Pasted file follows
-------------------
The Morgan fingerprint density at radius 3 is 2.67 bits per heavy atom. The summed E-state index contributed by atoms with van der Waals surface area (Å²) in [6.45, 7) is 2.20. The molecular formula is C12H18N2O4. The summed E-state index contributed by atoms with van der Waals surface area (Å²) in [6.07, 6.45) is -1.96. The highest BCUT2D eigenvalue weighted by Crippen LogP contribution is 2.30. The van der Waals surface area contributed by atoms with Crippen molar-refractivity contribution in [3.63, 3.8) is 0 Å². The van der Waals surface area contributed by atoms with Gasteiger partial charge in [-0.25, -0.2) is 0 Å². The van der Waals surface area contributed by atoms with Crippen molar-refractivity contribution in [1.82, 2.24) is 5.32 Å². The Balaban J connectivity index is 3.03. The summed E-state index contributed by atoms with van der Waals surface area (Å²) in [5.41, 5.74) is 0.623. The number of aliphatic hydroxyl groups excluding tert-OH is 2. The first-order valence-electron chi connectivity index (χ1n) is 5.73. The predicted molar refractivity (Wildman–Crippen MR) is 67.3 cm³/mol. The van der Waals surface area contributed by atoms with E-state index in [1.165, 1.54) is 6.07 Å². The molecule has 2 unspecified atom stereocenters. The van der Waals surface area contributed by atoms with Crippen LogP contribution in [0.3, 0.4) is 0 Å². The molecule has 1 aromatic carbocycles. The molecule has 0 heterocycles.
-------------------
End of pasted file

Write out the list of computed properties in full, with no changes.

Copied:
The Morgan fingerprint density at radius 3 is 2.67 bits per heavy atom. The summed E-state index contributed by atoms with van der Waals surface area (Å²) in [6.45, 7) is 2.20. The molecular formula is C12H18N2O4. The summed E-state index contributed by atoms with van der Waals surface area (Å²) in [6.07, 6.45) is -1.96. The highest BCUT2D eigenvalue weighted by Crippen LogP contribution is 2.30. The van der Waals surface area contributed by atoms with Crippen molar-refractivity contribution in [3.63, 3.8) is 0 Å². The van der Waals surface area contributed by atoms with Gasteiger partial charge in [-0.25, -0.2) is 0 Å². The van der Waals surface area contributed by atoms with Crippen molar-refractivity contribution in [1.82, 2.24) is 5.32 Å². The Balaban J connectivity index is 3.03. The summed E-state index contributed by atoms with van der Waals surface area (Å²) in [5.41, 5.74) is 0.623. The number of aliphatic hydroxyl groups excluding tert-OH is 2. The first-order valence-electron chi connectivity index (χ1n) is 5.73. The predicted molar refractivity (Wildman–Crippen MR) is 67.3 cm³/mol. The van der Waals surface area contributed by atoms with E-state index in [1.165, 1.54) is 6.07 Å². The molecule has 2 unspecified atom stereocenters. The van der Waals surface area contributed by atoms with Crippen LogP contribution in [0.3, 0.4) is 0 Å². The molecule has 1 aromatic carbocycles. The molecule has 0 heterocycles.